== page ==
|The Flatiron Building from 24th and Fifth Avenue. 2:40 PM. Photo: JH.|
|Wednesday, July 13, 2011. Very hot in New York. Heat. That didn’t stop the town from going out. The thing about heat in the city is that it takes time to leave -- all the steel and glass, bricks and mortar, macadam and concrete, heated and retaining. There are also the thousands (hundreds of thousands?) of air conditioners spewing even more heat into the heat. You do not feel motivated to move around much.
I went down to Michael’s to lunch with an old friend. The streets along the way were not as quiet as they’d been in the past two days. There are a lot of tourists also. The mob outside of Abercrombie & Fitch on 56th and Fifth is a menace to all the other pedestrians.
Michael’s was jammed, one of the busiest days I’ve seen this summer. I wasn’t paying attention but there was a long table in the center of the front room with several women including Jolie Hunt, Beth DeWoody, Francine LeFrak, Somers Farkas, Hilary Gumbel, Felicia Taylor, Kathy Hilton, the table being both the source and object of other people’s conversations.
Last night the Frick Collection hosted their 4th annual Summer Soiree which focused on the Russell Page designed 70th Street garden, although the heat of the night made the mansion the ultimate destination. Cocktails and hors d’oeuvres by Creative Edge. Inside of course, guests could stand in the galleries and just absorb this amazing collection.
The museum has an exhibition going on right now also – besides their Rembrandts, Holbeins, Goyas, Gainsboroughs, Velasquez, Renoirs – In a New Light: Bellini’s St. Francis in the Desert and Turkish Taste at the Court of Marie-Antoinette. That and cool jazz provided by the quartet called The Flail. More than 400 attending, 6:30 to 9, a perfect way to spend a hot summer weeknight in New York.
I started out down at The Academy Mansion at 2 East 63rd Street. This mansion was built in1921 by a twenty-something heir to the Royal Baking Powder Fortune named William Ziegler Jr. Mr. Ziegler’s father died in 1905 when the boy was 14, leaving him about $10 million which would be like $200 million today. He married as soon as he reached majority around the time the house was completed in the early 1920s. However, the marriage didn’t take, and after living in the house for one year, the couple split and he put the place on the market.
|The Academy Mansion at 2 East 63rd Street, scene of last night's launch of the first fragrance by Tomas Maier for Bottega Veneta.|
|A few years later it was acquired by a member of the Woolworth family who occupied until the late 40s after when Mr. Woolworth gave it to the New York Academy of Sciences. In 2005 the house was purchased by investor Len Blavatnik.
Mr. Blavatnik, it turns out, collects residential real estate in this part of town, all of which he paid big bucks for. He apparently never moved into 2 East 63rd but has refurbished into its impeccable shape, renamed it The Academy Mansion, and now it is used for private/public events such as last night’s.
|View of the garden from a reception room.|
|Last night Bottega Veneta and Coty Prestige hosted an unveiling of the first fragrance created by Tomas Maier, the designer who is also the Creative Director of Bottega Veneta. Since he joined the company in 2001, the companies sales have increased 800%.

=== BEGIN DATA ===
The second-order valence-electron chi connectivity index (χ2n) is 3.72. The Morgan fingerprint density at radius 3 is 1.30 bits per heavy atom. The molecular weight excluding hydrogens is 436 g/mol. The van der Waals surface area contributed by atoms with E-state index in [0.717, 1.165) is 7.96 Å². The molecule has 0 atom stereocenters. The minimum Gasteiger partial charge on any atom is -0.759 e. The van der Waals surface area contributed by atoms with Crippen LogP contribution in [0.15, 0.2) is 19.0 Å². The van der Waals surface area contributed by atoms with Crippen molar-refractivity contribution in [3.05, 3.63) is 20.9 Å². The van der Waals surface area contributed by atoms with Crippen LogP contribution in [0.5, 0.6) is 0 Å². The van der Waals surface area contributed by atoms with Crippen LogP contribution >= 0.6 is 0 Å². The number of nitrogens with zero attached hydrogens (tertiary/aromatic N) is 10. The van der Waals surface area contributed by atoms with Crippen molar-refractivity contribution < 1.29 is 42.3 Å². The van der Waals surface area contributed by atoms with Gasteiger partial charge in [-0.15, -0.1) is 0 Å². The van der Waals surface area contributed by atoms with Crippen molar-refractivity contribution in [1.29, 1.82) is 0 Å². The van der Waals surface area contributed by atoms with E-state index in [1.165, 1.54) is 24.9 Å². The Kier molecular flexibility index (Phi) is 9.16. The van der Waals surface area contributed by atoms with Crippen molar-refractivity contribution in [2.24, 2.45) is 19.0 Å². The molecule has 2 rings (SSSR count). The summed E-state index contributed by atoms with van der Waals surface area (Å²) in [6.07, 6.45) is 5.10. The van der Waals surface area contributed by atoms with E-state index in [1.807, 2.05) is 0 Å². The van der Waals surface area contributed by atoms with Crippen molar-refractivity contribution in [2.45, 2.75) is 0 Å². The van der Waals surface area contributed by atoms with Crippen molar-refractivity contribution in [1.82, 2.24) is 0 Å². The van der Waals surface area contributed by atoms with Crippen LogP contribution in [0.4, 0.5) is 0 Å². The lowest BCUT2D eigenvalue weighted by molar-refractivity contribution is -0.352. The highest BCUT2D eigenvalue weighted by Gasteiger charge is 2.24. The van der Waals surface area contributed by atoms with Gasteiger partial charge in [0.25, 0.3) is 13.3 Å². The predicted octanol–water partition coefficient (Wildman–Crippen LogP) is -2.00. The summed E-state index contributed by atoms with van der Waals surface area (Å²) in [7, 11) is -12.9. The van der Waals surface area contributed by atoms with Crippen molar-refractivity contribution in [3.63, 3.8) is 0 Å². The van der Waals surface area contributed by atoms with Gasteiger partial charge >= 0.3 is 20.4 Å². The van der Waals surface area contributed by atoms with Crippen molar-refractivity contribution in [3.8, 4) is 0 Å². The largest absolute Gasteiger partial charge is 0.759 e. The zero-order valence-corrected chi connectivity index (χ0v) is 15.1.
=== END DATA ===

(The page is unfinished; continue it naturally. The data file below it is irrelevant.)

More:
Fragrance launches are of little interest to me for no reason. Although there are exceptions and a good reason behind them. Last night was a perfect example. Bottega Veneta is an advertiser on the NYSD, and I might add, a very prestigious advertiser. And, secondly, and most importantly, I’d read an interview with the designer several months ago that was intriguing.
|Bottega Veneta's Tomas Maier.|
|It was the first time I learned anything about the man whose name I had only heard in conversation. I thought the interview was in the FT but I can’t find it in their archives. It left me with the impression of a charismatic man with a quiet certainty about his ideas and decisions, and an unusual modesty -- or maybe it’s humility about his art -- to go with it. The story also portrayed a man very thorough in making his creative choices, turning out an elegant style.
Frankly, I wanted to meet him just to see if the impression I developed through the interview was realistic, that this was an artist, a real artist, at work in the commercial orbit.
He was very patient. You can see his style is like his dress, sharp but almost unassumingly casual. His personality seems the same. I didn’t discuss the fragrance or the business with him; what is there to say? This was a man who obviously was more interested in his work than in “marketing” in some old Fifth Avenue mansion.
Although the pro he is, he was gracious and patient with everyone about it. At that point Margaret Russell and Robert Rufino of Architectural Digest came along to speak to the man and I moved out into the garden for a glass of champagne before going off to dinner at Swifty’s.
On my way out, one of the staff was holding a silver tray fragrance tabs surrounding a bottle of First Fragrance. The tab didn’t do it for me and so I asked him to spritz my wrist, which he did. I always think parfums are for women, and it may be so for Tomas Maier’s First Fragrance. But this may be an exception.
Top notes: bergamot, pink pepper
Base: patchouli, oak moss.
|Guests (that's Simon Doonan on the far left) chatting in the mansion's garden.|
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